You don’t need to go far back in history to see what the effects could be from continued gridlock or a lackluster agreement that kicks the can down the curb. For starters, last year’s initially unsuccessful debt ceiling negotiations resulted in a swift kick in the pants for stocks, as investors watched the S&P 500 index crater -18% within three short weeks. If the $600 billion impact of the Fiscal Cliff and sequestration actually occur, many pundits are predicting up to a -4% hit to GDP (Gross Domestic Product), which makes it virtually certain the economy will slip back into recession.

This game of political chicken can last only for so long. Congressional approval ratings are near record lows, and if inaction continues, voters will ultimately take powers into their own hands and vote out apathetic politicians.

Preparing for the Melt-Up

Would I be surprised to see a market pullback in the coming weeks and months? The short answer: NO. While I may be cynical about the short-term probabilities of a bipartisan “grand bargain” because brinksmanship will likely win in the coming weeks, as both sides jockey for negotiating leverage, I am also keenly aware of the melt-up risk that few investors are currently talking about. You don’t have to be a brain surgeon or rocket scientist to see the amount of pessimism that has built up over recent years. If you don’t believe me, you can just look at the following charts to get the gist:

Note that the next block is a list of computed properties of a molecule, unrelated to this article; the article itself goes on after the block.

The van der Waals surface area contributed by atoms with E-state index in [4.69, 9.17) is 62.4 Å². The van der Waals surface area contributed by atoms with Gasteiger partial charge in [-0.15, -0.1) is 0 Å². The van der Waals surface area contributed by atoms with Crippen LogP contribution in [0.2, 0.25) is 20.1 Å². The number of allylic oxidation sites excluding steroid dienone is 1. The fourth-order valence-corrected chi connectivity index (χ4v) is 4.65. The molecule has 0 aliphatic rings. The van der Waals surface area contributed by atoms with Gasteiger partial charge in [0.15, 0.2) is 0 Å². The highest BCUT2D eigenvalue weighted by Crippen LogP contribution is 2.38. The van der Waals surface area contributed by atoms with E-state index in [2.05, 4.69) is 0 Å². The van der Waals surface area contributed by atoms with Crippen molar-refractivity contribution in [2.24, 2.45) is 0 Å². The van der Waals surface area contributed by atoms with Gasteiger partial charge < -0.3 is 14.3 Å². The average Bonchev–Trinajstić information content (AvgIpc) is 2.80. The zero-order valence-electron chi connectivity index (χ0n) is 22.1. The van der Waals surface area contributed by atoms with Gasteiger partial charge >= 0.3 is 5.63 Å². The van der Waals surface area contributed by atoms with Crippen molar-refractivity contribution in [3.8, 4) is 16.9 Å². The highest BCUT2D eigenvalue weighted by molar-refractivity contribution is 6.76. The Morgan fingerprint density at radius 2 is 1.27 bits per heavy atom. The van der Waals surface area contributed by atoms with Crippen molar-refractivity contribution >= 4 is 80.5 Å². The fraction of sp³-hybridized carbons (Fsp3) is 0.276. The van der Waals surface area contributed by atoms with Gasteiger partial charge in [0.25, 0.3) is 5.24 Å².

i) A half of a trillion dollars has been pulled out of the equity markets by nervous investors, despite the market more than doubling from its 2009 lows.

Source: Calafia Beach Pundit (Scott Grannis)

ii) Panicked bond buying has caused the yield on the benchmark 10-year Treasury note to evaporate by about -90% since its peak more than 30 years ago.

10-Year Treasury Yield (Source: Yahoo! Finance)

iii) Fear insurance has been gobbled up by worrywarts as witnessed by gold prices sky-rocketing more than 500% in a little more than a decade.

Historical gold prices (Source: InvestmentTools.com)

A grand bargain doesn’t guarantee a return to the stock market circa the 1990s, but in an environment where trillions of dollars have been stuffed under the mattresses of corporations and individuals, earning next to nothing, it won’t take much to ignite the animal spirits of investors. Changing the perception of a market that sees the glass as -90% empty to the view of a glass 10% full, could lead to a happier 2013 for equity investors. However, if no Fiscal Cliff agreement is made, locating me may be a challenge – I suggest you try me in my bunker.